With the warming of the air, the signs of spring begin. The return of this old friend to his favorite post in the old oak tree overlooking the lake is officially the first. I heard him one afternoon, reinstating his dominance over favorite hunting grounds for all the world to hear. He peered at me with his sharp yellow eye through the branches, skeptical of my attempts to find an angle that didn’t make it look like he was holding a stick in his beak (as you can see I was unsuccessful, so let’s just pretend he was grabbing it to add to his nest).
And then, peering up at his grand figure in the branches up there against the blue, I thought of how to describe the call I heard, and came up short. How, exactly, do you describe the call of an eagle? I thought someone more learned in the field of ornithology (the study of birds) than me would have a good answer—but I must say that I was disappointed.
My sources basically couldn’t agree on how to categorize the call of a bald eagle, other than that it was too musical to be called a screech, but not musical enough to be called a song. Some call it a combination of high pitched “whistling” and “piping” (Irish penny whistle, anyone?). Some call it “chattering”, as though it were a squirrel. Still others liken it to “chirping”, oddly bringing the largest bird of prey down to the level of a songbird at the bird feeder. Others go so low as to call it “squeaking”, as though it were a mouse, or, worst yet, “squealing”, which brings to mind a very unhappy pig. I thought of “trilling”, but even that conjures more images of tree frogs and raccoons in my mind than those of soaring eagles. “Twittering”, perhaps? But somehow that just reminds me of a cross old owl scowling at a lot of happily love-sick songbirds in “Bambi”, not a bird who bears the weight of being a national symbol on his shoulders. Come on, now! Is it too much to ask for a word that accurately describes the sound, but still manages to embody the dignity of such a majestic bird?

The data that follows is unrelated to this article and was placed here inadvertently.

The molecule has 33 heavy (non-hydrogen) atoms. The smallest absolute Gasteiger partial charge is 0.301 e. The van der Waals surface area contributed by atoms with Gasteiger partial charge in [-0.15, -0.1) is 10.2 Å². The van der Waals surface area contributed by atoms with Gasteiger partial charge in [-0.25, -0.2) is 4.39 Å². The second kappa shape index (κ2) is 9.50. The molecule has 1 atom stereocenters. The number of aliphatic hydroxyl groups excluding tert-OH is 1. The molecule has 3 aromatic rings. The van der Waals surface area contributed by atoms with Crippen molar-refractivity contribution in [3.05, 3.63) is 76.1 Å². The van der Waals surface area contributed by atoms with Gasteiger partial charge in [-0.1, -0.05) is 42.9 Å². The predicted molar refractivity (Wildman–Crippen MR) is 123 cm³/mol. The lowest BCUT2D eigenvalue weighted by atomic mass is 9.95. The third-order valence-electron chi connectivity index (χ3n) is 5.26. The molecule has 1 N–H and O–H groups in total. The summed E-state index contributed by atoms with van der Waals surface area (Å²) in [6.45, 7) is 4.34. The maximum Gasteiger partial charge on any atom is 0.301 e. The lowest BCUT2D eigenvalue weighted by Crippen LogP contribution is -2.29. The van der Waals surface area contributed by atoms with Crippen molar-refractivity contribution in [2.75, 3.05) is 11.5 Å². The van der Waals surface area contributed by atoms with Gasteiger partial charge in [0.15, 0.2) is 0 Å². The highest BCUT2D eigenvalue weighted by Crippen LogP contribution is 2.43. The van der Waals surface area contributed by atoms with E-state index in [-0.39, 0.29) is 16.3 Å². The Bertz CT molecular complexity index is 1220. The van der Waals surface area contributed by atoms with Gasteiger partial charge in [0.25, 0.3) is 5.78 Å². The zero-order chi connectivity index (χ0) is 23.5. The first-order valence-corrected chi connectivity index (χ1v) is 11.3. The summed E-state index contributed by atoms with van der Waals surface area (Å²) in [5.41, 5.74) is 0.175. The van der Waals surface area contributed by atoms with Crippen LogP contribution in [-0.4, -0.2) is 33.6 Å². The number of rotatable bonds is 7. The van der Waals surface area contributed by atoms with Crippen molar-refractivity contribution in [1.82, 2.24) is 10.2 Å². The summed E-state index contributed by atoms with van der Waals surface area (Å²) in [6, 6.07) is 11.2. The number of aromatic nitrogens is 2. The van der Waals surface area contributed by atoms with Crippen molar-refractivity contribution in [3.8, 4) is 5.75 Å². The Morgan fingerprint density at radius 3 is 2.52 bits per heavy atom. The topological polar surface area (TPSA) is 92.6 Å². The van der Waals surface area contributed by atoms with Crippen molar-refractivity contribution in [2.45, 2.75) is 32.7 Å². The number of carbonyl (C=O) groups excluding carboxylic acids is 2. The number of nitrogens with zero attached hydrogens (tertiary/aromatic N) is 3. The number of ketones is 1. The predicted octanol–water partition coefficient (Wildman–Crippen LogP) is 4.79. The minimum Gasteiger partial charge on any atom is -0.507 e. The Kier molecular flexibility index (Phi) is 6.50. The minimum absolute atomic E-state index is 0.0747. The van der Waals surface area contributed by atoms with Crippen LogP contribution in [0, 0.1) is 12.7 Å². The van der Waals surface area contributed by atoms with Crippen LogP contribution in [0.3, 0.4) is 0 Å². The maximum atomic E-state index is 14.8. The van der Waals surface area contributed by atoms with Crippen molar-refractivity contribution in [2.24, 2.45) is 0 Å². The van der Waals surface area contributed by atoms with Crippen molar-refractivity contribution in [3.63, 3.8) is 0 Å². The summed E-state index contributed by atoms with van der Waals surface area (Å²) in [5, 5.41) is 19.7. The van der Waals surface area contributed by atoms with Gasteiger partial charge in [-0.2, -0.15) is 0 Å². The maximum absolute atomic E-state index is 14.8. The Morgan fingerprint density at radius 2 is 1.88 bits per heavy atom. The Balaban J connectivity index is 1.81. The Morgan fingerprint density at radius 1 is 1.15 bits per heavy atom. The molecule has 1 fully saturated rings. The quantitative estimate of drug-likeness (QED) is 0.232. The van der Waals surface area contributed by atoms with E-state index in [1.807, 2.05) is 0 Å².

(To be clear, this is the call I’m talking about, not the peal call of alarm which really is more like screeching.)
So, based on that sound recording, how would you vote to finish this sentence? The eagle __________. (Whistled, piped, chattered, chirped, squeaked, squealed, trilled, twittered, or you fill in the blank with something I haven’t thought of.) Chickens cluck, geese honk, crows caw, swans trumpet, owls hoot—but what do eagles do? Do you think it can be boiled down to a single descriptive word—or not?
I’m somewhat tempted to side with the writer of Proverbs on this point. Describing the voice of the eagle in one word is a mystery that I might have to be content dismissing as “too wonderful for me” and, apparently, the English language. Though, to be perfectly fair and in context, in this case I think this writer was more in awe of the mystery of flight than flummoxed by a fruitless late night Google search for an apparently nonexistent perfect word.
“Three things are too wonderful for me; four I do not understand: the way of an eagle in the sky…” (Proverbs 30:18-19)